- continuously toss into the air and catch (a number of objects) so as to keep at least one in the air while handling the others.
- cope with by adroitly balancing (several activities).
By reading this blog I’d put money on the fact that you have small people who are dependent on you. And let me guess…you either run a business, have a side-hustle or have dreams of entrepreneurship you’d like to turn into reality?
Either way, you have a lot on your plate juggling family and work commitments – even more so with the addition of summer holidays that are now in full swing. It’s a balancing act that many parents find incredibly tough.
And with running a business notorious for taking many hours of hard graft, how do you juggle parenthood and business without losing your mind?
Or, even if you don’t have children, how can you juggle the demands of life and business?
We’ve collated the best advice from six business owners who are navigating it successfully (ish!)…
1. Embrace the flexibility
“One of the perks of self-employment is that you get to choose your hours and holiday time and spend even more time with the kids,” says Paul, a writer from Hampshire. “So make the most of it. Throw the 9-5 rulebook out when you leave employment and fit your working hours around school runs, assemblies and bedtimes.”
Fi Mortimer-Wood of Energy Treatments in Suffolk agrees: “Running a business is such a brilliant alternative to the 9-5 and fits in with my family. I am there for my kids at teatime but during school hours I am busy with my business.”
James from Dialog says: “We have an 18-month-old son so we are lucky that being our own bosses we don’t have to stick to defined work hours. We are fluid and responsive with the way that we manage our time.”
2. Bring your significant other into your business
Two heads are better than one. If your partner can share the workload of the business and parenting, it could be a winning combination that also allows you to spend more time together.
Rosie Pope did just that when she brought her husband Daron into her successful US maternity business. This helped ensure they actually saw each other. “Before, we were two ships sailing in the night,” she says.
But do be careful not to blur the boundaries of personal and business too much.
Paul who runs a copywriting business, sixtyeightfeet, with his wife Karen, says: “We try not to talk about work other than when we’re working. And we never have conversations about work in the bedroom. We do however set aside specific times to talk about what projects we’ve got in the week ahead.”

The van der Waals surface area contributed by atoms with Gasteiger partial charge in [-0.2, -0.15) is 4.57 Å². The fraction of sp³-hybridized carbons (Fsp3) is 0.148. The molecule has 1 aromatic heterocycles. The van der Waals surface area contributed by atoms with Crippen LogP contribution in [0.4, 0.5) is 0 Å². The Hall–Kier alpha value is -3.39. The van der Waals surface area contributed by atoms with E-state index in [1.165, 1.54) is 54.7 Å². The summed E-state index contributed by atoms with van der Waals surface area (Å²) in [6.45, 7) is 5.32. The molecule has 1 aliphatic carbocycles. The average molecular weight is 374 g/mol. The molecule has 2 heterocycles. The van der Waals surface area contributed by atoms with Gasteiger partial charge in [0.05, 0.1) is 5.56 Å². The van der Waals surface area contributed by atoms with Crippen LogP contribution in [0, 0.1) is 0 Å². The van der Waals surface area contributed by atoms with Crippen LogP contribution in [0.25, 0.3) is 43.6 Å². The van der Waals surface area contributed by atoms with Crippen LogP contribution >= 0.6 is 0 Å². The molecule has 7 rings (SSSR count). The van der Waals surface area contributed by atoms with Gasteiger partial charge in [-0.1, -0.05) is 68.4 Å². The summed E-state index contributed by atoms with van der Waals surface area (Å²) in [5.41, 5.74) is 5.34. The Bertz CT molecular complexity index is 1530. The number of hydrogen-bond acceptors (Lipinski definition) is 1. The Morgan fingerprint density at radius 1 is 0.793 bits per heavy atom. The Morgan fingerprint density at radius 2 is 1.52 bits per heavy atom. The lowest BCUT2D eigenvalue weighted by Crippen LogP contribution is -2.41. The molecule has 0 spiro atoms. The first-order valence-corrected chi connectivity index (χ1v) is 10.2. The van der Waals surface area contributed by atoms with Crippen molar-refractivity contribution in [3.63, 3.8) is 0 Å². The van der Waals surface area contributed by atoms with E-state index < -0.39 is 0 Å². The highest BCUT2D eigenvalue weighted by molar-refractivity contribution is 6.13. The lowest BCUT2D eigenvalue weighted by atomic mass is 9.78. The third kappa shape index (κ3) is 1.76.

Karen agrees: “We’re actually really intentional about this. But it’s not always easy. And sometimes you want to talk about something work-related that’s difficult or funny just for the sake of it.”
3. Ask and accept help
If you’re lucky enough to have your parents nearby and they’re fit, able and willing to help with childcare, make the most of it. Or, if friends have offered their support, don’t be a martyr… take it!
Business mentor Katie Colella recommends doing this as early as possible. She says: “If any family or friends ask if they can help, get them booked in, before they make other plans. If you leave it too late, often the options are gone.”
Another suggestion Katie makes is to “get together with friends and help one another out. If you have a friend who is in the same boat, could you consider having yours and her children one day in exchange for another day?”
Sometimes it’s just knowing that you’re not alone that makes the world of difference, so be sure to build a support network with other business owners.
A simple text when you’re finding the balance tough or chatting through the challenges when the guilt takes over may just keep you going. As resident Informi blogger Bettie Confetti will testify: “Often when I’m feeling the pressure, I take five minutes to bolster a bit of support from other people going through the exact same thing. It’s always a comfort to get a few words of encouragement, even if it’s from total strangers.”